The approval of these specific prohibitions relating to “campus carry” by the principal author of the Declaration of Independence, and the principal author of the United States Constitution should not only dispel any vestige of Constitutional privilege but should illustrate that having college campuses free of weapons has great historical precedent.
So religious crazy Ted Cruz--"Lucifer in the flesh" in the memorable phrase of the former Speaker of the House John Boehner (himself not exactly a paragon of cosmopolitan virtue and enlightenment, but still quite a bit saner than Lucifer)--has dropped out of the Republican race after losing to Herr Trump in the Indiana primary. It is true that, early on, I endorsed Trump for the Republican nomination, not realizing how much impact that would have. Clinton, alas, will be the Democratic nominee, which means however this ends, it will be bad for humanity at large. Bear in mind that the various polls about Clinton vs. Trump so far all show Clinton leading substantially (the exception is the consistently right-leaning Rasmussen reports), but often with 15-20% of the electorate undecided. Trump will begin his assault on Clinton soon, which may or may not inflict damage. Assuming Trump does not pick a woman as a running mate (e.g., his wife or daughter) or find a minority running mate, someone who would no doubt make Uncle Tom look like Frederick Douglass, Clinton would be well-advised to pick the liberal Senator Sherrod Brown from Ohio, a crucial state to win, and a running mate more likely to appeal to Sanders supporters and working class white men. In the end, the demographics will propel Clinton to office: women, young people, African-American, Hispanic, and Asian-American voters will all vote for Clinton, or at least against Trump, by sizeable majorities (on the order of 60-90%), which will send not only Trump but hopefully many other Republican congressional candidates down in flames in November. With luck, the Republican Party will disappear from the face of the earth, or regroup in smaller factions, e.g., "the Lucifer Party," the "Libertarians" and so on.
A press release here. I have not yet read the complaint, but assuming his tenure contract with Marquette includes standard AAUP protections for academic freedom, he has a good claim.
ADDENDUM: I'm astonished to see that Justin Weinberg (South Carolina) continues to assert, falsely, that Prof. McAdam's original blog post was inaccurate; in fact, it was almost entirely accurate. The faculty committee report from which he quotes is astonishing, a formal confirmation that Marquette University is not a serious university that values either academic freedom or free speech. (As an amusing aside, even the committee report acknowledges at the bottom of p. 152 that the existence of inaccuracies in the original blog post is irrelevant!) It as written as though there is some legal ambiguity about whether Prof. McAdam's extramural speech is legally protected by his contract with the university; there is not. It acts as though it is up to the committee to redraw the boundaries of academic freedom; it is not. If the contract incorporates the AAUP standards, then the matter is legally closed. Most astonishingly, it invents a new obligation, namely that when faculty speak extramurally, they "avoid recklessly causing [others] harm, even indirectly." It is a shame there won't be a photo of the look on the judge's face when he or she reads this interpretation of Marquette's contractual obligations to protect the academic freedom of Prof. McAdams. There is no extant interpretation of freedom of speech or academic freedom that would license such a restriction, and for the obvious reasons that it is too vague for anyone to be able to anticipate what speech it encompasses.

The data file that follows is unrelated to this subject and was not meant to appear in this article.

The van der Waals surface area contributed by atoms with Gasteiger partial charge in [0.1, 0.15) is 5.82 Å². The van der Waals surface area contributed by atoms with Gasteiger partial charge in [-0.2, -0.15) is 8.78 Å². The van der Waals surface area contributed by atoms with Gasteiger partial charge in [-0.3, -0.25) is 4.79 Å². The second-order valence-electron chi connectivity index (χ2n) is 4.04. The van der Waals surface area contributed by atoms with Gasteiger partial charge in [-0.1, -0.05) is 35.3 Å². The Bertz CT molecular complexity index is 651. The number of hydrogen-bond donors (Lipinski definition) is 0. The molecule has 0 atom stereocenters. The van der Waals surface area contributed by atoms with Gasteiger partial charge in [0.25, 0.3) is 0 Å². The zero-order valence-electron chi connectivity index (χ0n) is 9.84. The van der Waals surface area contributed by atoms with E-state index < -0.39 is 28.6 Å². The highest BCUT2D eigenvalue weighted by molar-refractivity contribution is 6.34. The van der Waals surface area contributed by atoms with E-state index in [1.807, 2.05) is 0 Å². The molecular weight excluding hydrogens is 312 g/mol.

Story here. This is all very sad, considering that Madison has been one of the great state research universities in the country. Will they be in the top 20 a decade from now? We'll know within a year or two the fallout of all this turmoil--not that it will matter to lowlife ignoramuses like Scott Walker.
An interesting essay by journalist Andrew Sullivan, who even works in some Plato, not implausibly. As with everything by Sullivan, the substance is mixed, but there are, as one of the several readers who sent this to me today said, some "gems." Herewith a few excerpts:
Could it be that the Donald has emerged from the populist circuses of pro wrestling and New York City tabloids, via reality television and Twitter, to prove not just Plato but also James Madison right, that democracies “have ever been spectacles of turbulence and contention … and have in general been as short in their lives as they have been violent in their deaths”? Is he testing democracy’s singular weakness — its susceptibility to the demagogue — by blasting through the firewalls we once had in place to prevent such a person from seizing power? Or am I overreacting?
Continental Philosophy Farhang Erfani, a philosopher at American University, provides a useful set of links to news, events, interviews, reviews, videos, etc. related to "Continental philosophy" (broadly construed)